Pawlak’s run culminated when he too battled a Falken brother in the great 8. Darren McNamara’s Saturn Sky – now converted to a hard top coupe – proved to be quite a handful.
D-Mac lead the second run into the horseshoe while Pawlak gave chase, pushing his Mustang hard. Pawlak used a little too much of the go pedal, causing the car’s back end to swing around like a top, engulfing the cockpit in white billows of vaporized rubber. The spin was enough to allow McNamara the third slot in the final four, but honestly, he probably didn’t need Pawlak to make such an error. This was not a case where an underdog getting a lucky break. This time, it was a skilled driver that put pressure on the man trying to catch his shadow. Adding tension to the battle while leading is an art that not many drivers can pull off, and it was truly a privilege to witness in person.
Walker Wilkerson made it past the unfortunate Joon Maeng, and met up with Toshiki Yoshioka in the top 16. Yoshioka may not have a factory ride here in the US, but he has competed in the Japanese D1GP series since 2002! He is a serious contender with a full season ride for 2011. Wilkerson found this out the hard way as Yoshioka put up a strong battle, dashing away in the first pass and staying close on the second.
From there, Yoshioka was scheduled to face Pat Mordaunt in the great 8. However, when Mordaunt had taken off for his prior run, the engine caught fire! More specifically, it was believed to be the oil pan, visible from the orange glow underneath the front of the car.
With Mordaunt unable to compete, Yoshioka was given a victory lap, sealing his entry into the final four.
As Russakoff lead their second run, he could not retain his momentum through the horseshoe. He spun the car in front of Yoshihara, narrowly missing a collision and putting himself solidly out of contention.
On the other side of the bracket, McNamara was also busy giving Yoshioka the Falken treatment. The brute strength of the 790hp Saturn Sky was too much for the red and black Nissan, allowing McNamara to move on to the finals.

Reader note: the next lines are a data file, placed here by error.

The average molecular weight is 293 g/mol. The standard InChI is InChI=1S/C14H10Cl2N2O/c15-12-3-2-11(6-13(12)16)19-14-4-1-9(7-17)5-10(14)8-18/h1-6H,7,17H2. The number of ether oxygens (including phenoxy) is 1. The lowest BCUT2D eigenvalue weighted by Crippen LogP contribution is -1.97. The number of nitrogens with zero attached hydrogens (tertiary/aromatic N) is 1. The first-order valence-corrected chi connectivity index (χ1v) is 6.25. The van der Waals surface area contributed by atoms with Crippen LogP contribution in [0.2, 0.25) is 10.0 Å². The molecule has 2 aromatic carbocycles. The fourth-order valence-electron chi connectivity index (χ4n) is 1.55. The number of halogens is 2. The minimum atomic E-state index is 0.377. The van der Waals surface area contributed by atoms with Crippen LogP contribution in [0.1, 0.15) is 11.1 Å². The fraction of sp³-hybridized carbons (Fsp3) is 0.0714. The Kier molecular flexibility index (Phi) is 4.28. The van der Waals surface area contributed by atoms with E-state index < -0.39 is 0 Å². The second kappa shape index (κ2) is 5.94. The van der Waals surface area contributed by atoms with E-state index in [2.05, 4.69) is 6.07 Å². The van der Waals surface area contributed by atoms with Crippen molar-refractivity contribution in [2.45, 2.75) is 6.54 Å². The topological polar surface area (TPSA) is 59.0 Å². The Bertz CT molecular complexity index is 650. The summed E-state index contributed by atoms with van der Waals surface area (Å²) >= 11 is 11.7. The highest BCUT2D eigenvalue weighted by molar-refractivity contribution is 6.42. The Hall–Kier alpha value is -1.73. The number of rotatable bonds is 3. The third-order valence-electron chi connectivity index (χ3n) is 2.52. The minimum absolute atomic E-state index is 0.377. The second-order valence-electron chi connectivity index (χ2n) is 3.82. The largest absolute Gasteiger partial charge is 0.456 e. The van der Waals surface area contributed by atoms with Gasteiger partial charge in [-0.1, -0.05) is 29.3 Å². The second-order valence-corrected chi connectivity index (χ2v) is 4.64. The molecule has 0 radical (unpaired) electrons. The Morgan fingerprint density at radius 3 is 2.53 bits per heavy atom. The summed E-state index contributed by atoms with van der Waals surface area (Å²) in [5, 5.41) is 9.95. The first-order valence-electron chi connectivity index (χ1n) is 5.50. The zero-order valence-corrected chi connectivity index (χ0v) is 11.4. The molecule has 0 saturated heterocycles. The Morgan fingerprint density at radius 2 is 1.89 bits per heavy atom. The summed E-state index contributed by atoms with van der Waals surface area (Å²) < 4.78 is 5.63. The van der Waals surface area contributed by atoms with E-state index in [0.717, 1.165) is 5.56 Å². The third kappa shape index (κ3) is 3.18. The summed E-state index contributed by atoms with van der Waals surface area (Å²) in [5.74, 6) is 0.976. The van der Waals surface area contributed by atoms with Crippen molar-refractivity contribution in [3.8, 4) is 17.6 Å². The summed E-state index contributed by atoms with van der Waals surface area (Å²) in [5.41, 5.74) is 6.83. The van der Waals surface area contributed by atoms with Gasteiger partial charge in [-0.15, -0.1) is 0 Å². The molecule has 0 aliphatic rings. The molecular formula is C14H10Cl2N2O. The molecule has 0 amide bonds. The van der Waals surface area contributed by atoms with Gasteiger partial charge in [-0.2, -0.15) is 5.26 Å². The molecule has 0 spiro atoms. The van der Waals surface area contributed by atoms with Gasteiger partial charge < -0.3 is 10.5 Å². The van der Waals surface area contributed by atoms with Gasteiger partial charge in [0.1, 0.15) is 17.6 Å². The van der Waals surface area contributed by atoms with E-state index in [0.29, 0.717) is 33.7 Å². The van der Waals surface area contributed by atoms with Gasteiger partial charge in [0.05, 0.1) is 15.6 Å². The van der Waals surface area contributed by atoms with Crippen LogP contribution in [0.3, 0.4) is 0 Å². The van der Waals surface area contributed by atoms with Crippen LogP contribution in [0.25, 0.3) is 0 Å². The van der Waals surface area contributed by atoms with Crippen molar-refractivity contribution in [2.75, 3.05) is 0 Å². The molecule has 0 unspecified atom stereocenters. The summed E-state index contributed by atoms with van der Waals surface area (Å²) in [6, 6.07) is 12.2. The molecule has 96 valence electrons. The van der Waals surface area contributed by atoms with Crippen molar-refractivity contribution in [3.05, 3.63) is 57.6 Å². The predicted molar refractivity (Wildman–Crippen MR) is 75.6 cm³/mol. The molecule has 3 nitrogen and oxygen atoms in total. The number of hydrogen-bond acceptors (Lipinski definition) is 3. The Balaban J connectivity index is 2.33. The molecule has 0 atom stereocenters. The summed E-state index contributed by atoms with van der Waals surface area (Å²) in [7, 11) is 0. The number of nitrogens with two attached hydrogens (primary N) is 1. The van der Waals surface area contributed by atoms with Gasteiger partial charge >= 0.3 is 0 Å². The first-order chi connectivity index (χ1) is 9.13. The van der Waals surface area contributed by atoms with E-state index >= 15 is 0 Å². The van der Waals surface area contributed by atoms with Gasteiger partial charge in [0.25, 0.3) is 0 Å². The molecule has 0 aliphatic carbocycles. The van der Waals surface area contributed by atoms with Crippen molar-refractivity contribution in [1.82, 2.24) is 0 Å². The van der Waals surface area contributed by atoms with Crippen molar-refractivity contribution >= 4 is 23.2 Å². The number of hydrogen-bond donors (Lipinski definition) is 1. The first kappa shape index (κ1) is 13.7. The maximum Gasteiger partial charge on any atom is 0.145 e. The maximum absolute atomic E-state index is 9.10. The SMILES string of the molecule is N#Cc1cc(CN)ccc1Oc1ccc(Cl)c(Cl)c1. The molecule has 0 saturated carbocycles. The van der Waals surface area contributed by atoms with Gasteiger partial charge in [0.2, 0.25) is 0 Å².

In the consolation round, neither driver wanted to make it an easy fight. Yoshioka seemed to have the upper hand, but Russakoff put down some of his best runs of the night, raising the drama enough that the judges were forced to call for a OMT. In the second battle, Yoshioka’s skill shined through as the better driver to claim third place, keeping a very close follow run without over gunning the weaker rival.
That left only one pairing. Yoshihara against McNamara for the top step on the podium. Who would be victorious in this clash of worldly drift titans?
An edge-of-your-seat gauntlet was thrown down. Yoshihara’s lines were spot on, showing tons of angle on all parts of the lap to give the judges just what they were looking for. McNamara put on a good lead run in the second heat, but his overall speed and aggression did not match the bar that Yoshihara set initially. The judges’ vote was unanimous: Daijiro Yoshihara took home the overall win at Road Atlanta!
Daijiro Yoshihara, Darren McNamara, and Toshiki Yoshioka round out this year’s podium at Road Atlanta. Congratulations to all three for the awesome drives they put on. I’m sure the feeling was especially sweet for Yoshioka who hadn’t scored a full point in Formula D since his overall Las Vegas win in 2008.
After two rounds of the 2011 Pro Championship, Yoshihara leads the overall points standings with 196. Round 3 from Palm Beach, Florida takes place on June 3rd and 4th so don’t miss it!